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Tag Cloud Visualization for Source Code

I’ve always been a huge fan of Wordle, so when I saw Fabian Steeg’s announcement of Cloudio – the SWT-based tag cloud visualization for Zest – I knew I wanted to do something with it, so I created Sourcecloud (suggestions for a better name are welcome).

Sourcecloud is an Eclipse plug-in that lets you create tag clouds of your source code. The idea for this project came from Kevlin Henney, who used such tag clouds in a presentation at Jazoon 2010 (if I remember correctly). Luckily for me, Cloudio comes with an example application, from which I was able to reuse most of the parts, so all the credits go to Cloudio’s creator Stephan Schwiebert.

Why would you want to make tag clouds for source code? It can give you a quick first impression of the quality of a code base. Ideally, you should see many names of the project’s domain. On the other hand, if you see lots of nullsints and Strings, chances are that the code will be hard to understand because there are not many domain specific types in it.

You can install Sourcecloud from the update site for integration builds into Eclipse Indigo. And here’s how the result looks:

And here’s a screenshot of the Eclipse view:

The source code is on GitHub, so if you want to add or change something, fork it and send me a pull request!

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Organizing Imports in Scala

Organize Imports was a very often requested feature for the Scala IDE for Eclipse, so I wrote the first very limited version as part of my thesis. It couldn’t do much more than sorting the imports and collapsing them from multiple import statements to a single one. At the beginning of this year, Daniel Ratiu provided a patch that made Organize Imports recognize some of the unused imports.

One limitation we still had was that we didn’t really know the complete set of required imports, but this is required to, for example, replace all wildcard imports with the actually used ones. Another request was that it should be possible to push import statements down to the scope where they are used. For this, we also need to know which parts of the code require which imports.

Yet another motivation to write some code to analyze dependencies was that I want to provide a move refactoring, and for this too we need to know some of the dependencies in the code. But that’s for a future post, back to what we have now:

As you can see, just like the JDT, we can now configure grouping for imports (groups are separated by a blank line), and it’s possible to expand or collapse imports from the same package. The Scalaz or Lift users will likely want to always use wildcard imports on some packages and types, so this is also possible. The JDT has some additional options, but I think I implemented the important ones.

And there’s more! No, not Reversi, but if there are missing imports in the file, Organize Imports will add them for you:

This all is part of the latest beta release of the Scala IDE, so please give it a try and open a ticket if you find a problem.

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Eliminating Pattern Matching

In the last few years, I worked on several Java projects where we transformed and analyzed abstract syntax trees, so when I started learning Scala, pattern-matching quickly became one of my favorite language features. I could never warm up to the visitor pattern, so I was thankful that Scala offered a much more powerful alternative.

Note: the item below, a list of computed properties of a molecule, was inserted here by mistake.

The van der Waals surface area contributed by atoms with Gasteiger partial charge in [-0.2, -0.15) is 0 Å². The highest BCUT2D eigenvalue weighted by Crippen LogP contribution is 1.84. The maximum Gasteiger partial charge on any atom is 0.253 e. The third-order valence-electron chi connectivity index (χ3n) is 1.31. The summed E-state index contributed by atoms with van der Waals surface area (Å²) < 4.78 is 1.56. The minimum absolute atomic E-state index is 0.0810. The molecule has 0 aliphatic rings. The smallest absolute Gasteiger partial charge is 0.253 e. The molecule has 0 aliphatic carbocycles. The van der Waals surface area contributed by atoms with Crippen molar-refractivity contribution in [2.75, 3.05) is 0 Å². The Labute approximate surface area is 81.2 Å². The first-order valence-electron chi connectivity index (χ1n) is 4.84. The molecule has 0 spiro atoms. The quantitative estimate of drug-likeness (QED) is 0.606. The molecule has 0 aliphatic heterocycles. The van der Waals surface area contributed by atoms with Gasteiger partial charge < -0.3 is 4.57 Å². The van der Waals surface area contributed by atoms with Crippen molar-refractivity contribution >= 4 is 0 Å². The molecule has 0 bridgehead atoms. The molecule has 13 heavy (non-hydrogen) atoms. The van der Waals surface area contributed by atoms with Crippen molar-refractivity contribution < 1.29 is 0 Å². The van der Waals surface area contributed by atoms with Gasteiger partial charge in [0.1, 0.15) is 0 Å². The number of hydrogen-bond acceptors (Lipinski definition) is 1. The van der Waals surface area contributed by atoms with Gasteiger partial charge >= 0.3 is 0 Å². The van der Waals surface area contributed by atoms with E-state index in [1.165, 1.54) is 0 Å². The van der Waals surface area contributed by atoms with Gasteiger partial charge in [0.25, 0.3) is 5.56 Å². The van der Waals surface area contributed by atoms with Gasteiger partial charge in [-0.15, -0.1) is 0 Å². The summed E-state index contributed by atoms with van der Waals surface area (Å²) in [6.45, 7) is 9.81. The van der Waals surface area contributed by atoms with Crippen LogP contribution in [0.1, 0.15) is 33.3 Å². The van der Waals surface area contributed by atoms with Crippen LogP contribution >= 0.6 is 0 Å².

What I also liked very much was Scala’s consistent use of the Option type in its standard library. Now, instead of having to read the documentation to find out whether some call could return null, the type checker forced me to handle this where necessary. So a lot of my early Scala code looked as follows:

doSomething() match {
  case Some(value) => Some(doSomethingElse(value))
  case None => None
}

While it’s still possible to get a NPE in Scala, it just doesn’t happen with well-written libraries, simply because there’s no need to ever use null.

(By the way, isn’t it funny that Java forces you to check exceptions but doesn’t help you with the much more common and annoying null problem?)

So yes, in practice, Options do save you from NPEs. Does your code also get smaller (because usually, in Scala it will)? Not if you pattern match on Some/None, all the un-wrapping and lifting is quite verbose.

Nowadays, certainly influenced by all the discussions on monads, I realize that pattern-matching on Option is a very primitive form of abstraction, and instead of the code above I now write:

doSomething() map (value => doSomethingElse(value))

(For those unfamiliar with functional programming, map applies the function to the value inside a Some, and does nothing when called on a None.)

Even better, we can fully automate this refactoring! I’m currently working on a first version in the scala-refactoring library. So far, I’ve implemented the refactoring for map, but there are many more we can do, for example:

  • If the Some case does not construct a Some but calls a function that returns an Option, we use flatMap instead of map.
  • If the Some case evaluates to Boolean and the None case returns false, we can replace it with exists. If Some returns true and None returns false, we can just replace the whole pattern match with isDefined.
  • When the None case is (), we can transform to foreach.

So far we have only looked at Option, but there is more: for example, we could also replace pattern-matching on lists and recursion with folds. I’m sure somebody has already written a paper about such refactorings, but I haven’t found anything yet.

What do you think about eliminating pattern matching? Do you also prefer mapping to explicit pattern-matching?

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